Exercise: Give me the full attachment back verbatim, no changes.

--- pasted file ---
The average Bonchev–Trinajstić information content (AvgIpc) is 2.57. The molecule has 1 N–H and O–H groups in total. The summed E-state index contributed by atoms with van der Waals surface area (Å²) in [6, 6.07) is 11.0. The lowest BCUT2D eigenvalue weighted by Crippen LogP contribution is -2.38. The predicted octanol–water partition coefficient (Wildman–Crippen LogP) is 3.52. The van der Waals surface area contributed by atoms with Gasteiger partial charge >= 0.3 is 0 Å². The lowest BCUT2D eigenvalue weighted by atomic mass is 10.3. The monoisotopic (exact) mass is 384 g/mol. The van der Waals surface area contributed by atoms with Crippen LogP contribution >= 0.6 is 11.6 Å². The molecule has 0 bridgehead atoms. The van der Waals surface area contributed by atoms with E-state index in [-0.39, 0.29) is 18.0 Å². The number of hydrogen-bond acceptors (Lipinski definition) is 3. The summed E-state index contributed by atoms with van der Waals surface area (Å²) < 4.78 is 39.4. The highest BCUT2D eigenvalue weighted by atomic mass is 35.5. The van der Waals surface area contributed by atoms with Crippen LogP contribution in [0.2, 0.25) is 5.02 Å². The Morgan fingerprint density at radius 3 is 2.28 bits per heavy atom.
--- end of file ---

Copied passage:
The average Bonchev–Trinajstić information content (AvgIpc) is 2.57. The molecule has 1 N–H and O–H groups in total. The summed E-state index contributed by atoms with van der Waals surface area (Å²) in [6, 6.07) is 11.0. The lowest BCUT2D eigenvalue weighted by Crippen LogP contribution is -2.38. The predicted octanol–water partition coefficient (Wildman–Crippen LogP) is 3.52. The van der Waals surface area contributed by atoms with Gasteiger partial charge >= 0.3 is 0 Å². The lowest BCUT2D eigenvalue weighted by atomic mass is 10.3. The monoisotopic (exact) mass is 384 g/mol. The van der Waals surface area contributed by atoms with Crippen LogP contribution >= 0.6 is 11.6 Å². The molecule has 0 bridgehead atoms. The van der Waals surface area contributed by atoms with E-state index in [-0.39, 0.29) is 18.0 Å². The number of hydrogen-bond acceptors (Lipinski definition) is 3. The summed E-state index contributed by atoms with van der Waals surface area (Å²) < 4.78 is 39.4. The highest BCUT2D eigenvalue weighted by atomic mass is 35.5. The van der Waals surface area contributed by atoms with Crippen LogP contribution in [0.2, 0.25) is 5.02 Å². The Morgan fingerprint density at radius 3 is 2.28 bits per heavy atom.